Gay Pornography, Suicide, and Queer Mourning
This article is authored by Austin Rodenbiker, from the 2019-20 cohort of the LGBTQ Research Fellowship program at the ONE Archives Foundation.
When I research and write about queer death, mainly I feel tired. But there’s a turning point when my exhaustion completes some track—when it’s pushed to some extent—that I see the other side, and the other side is grief. Not sadness exactly. Something wilder, almost frantic. It makes me feel like I’m suddenly being choked, like tears are somehow being pulled from my eyes by an invisible rope snapped taut.
At first, I thought I came to ONE Archives at the USC Libraries to find out more about the lives and deaths of a few specific men who had acted in gay pornography and had committed suicide. I wanted to know more about their lives and deaths and how they were remembered or forgotten.
I started by looking into the history of a magazine called Manshots. The gay porn publication had— from what I can tell—an entirely unique feature amidst its video reviews, interviews, and editorial articles: an obituary column. “Fade Out” began on the last page of the first issue in September 1988 and continued to appear in most issues until the magazine ended its run in 2001. A few of the men I was interested in were honored in this column. The obituaries themselves are sincere, generous, and thoughtful.
But I kept turning to the letters to the editor; I wanted to know what the other people who were reading these pieces were thinking. D.B. from Boston writes: “Dear Manshots: I wish it weren’t true, but the first thing I turn to is ‘Fade Out.’ I can’t easily put into words why that feature is so important to me, but it is.”
In another issue, Dave from Redford writes: “I must say that your piece on James Allen Redout, Jr. (a/k/a Kurt Marshall) was perfect. I’m real sorry about his death. […] Kurt, in some way gave me courage to open up and accept myself as gay. I tried to track him down, but was unable to, so thanks, guys—and Kurt, or James, wherever you are, I love you.”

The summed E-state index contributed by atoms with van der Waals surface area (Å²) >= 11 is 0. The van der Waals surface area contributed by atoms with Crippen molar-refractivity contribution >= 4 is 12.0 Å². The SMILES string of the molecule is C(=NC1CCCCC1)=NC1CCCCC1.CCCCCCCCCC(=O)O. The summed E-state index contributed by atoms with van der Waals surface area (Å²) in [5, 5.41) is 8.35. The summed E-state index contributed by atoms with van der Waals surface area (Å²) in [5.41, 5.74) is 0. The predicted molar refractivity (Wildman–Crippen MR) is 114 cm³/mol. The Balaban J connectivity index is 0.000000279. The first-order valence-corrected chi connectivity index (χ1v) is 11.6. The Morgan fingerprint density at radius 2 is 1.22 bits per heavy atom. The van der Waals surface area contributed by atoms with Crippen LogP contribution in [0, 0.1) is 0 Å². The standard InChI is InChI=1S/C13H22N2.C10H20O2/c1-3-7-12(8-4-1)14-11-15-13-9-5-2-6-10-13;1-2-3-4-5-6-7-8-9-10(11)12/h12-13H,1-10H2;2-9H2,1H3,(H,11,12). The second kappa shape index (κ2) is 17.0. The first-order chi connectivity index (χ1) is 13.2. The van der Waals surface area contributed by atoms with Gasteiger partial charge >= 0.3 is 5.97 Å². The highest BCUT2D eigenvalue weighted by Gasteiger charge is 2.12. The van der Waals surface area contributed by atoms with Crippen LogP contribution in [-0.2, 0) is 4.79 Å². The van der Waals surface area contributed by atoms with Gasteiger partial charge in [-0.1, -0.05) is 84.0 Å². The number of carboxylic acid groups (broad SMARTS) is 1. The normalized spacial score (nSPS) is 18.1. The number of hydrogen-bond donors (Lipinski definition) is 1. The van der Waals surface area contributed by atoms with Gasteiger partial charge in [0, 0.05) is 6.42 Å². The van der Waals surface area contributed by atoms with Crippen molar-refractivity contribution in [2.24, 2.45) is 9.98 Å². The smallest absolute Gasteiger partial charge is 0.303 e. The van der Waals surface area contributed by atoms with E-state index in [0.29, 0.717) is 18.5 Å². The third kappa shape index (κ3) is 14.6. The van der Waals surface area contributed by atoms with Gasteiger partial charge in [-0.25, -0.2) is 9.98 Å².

It turns out what I needed from the archives was a better understanding of queer mourning, along with its attendant desires and affections.
So I began searching for as many obituaries as I could find. There’s a whole subject file of them at ONE Archives, compiled by archivists and volunteers over the years.
What people don’t like to say about obituaries is that they’re often formulaic, even boring on the surface. The grief flows under the words like a riptide, invisible until you are swept away in it. Sometimes as I read through the clippings, I’d find myself carried out to sea.
It happened to me with a tribute written for a man named Ric Ryan who died at 29 after being diagnosed with AIDS. After two paragraphs of the usual exposition, the writer breaks into a personal address: “Shnooks, you often asked if I would write this letter for you. I really thought I wouldn’t have to.” In the scan I took of the newspaper clipping, Ric’s photo is washed out so much that I can’t even make out his face.
My search brought me finally to the collection of Harold Fairbanks, a journalist who wrote obituaries for Update, a gay San Diego newspaper which ran for the most part in the 80s and 90s. The files in his collection are full of forms filled out by loved ones requesting obituaries to be written and published in the newspaper.
The survivors always say something like: This is the only photo I could find. I hope this picture works. I’ve included a few pictures for you to choose from. I can’t for the life of me remember what I did with his photos. This is the only photo left. I hope it works.
What are they hoping works?
Maybe: I hope this lasts. Maybe: I hope this is permanent. Maybe: I don’t know what he wanted but I think he wished he could stay. I wish he could stay. I want to leave something. I want to leave something and to have it stay. What he wouldn’t do. Here’s the only photo I could find.
Top image: Detail of a newspaper obituary for Ric Ryan. Courtesy of ONE Archives at the USC Libraries.
Center image: Manshots cover, June 1992. Courtesy of ONE Archives at the USC Libraries.
Bottom image: Handwritten note to Harold Fairbanks attached to an obituary request. Courtesy of ONE Archives at the USC Libraries.
Austin Rodenbiker lives and writes in Texas. His recent poetry has appeared or is forthcoming in Tin House Online, Prelude, Narrative, PRISM international, and The Florida Review. He earned his MFA from the New Writers Project and holds an MA in gender studies. He has received funding support for his writing from the University of Texas at Austin, the Michener Center for Writers, and the Juniper Summer Writing Institute. His guiding obsessions are with queer, destroyed, and altered texts.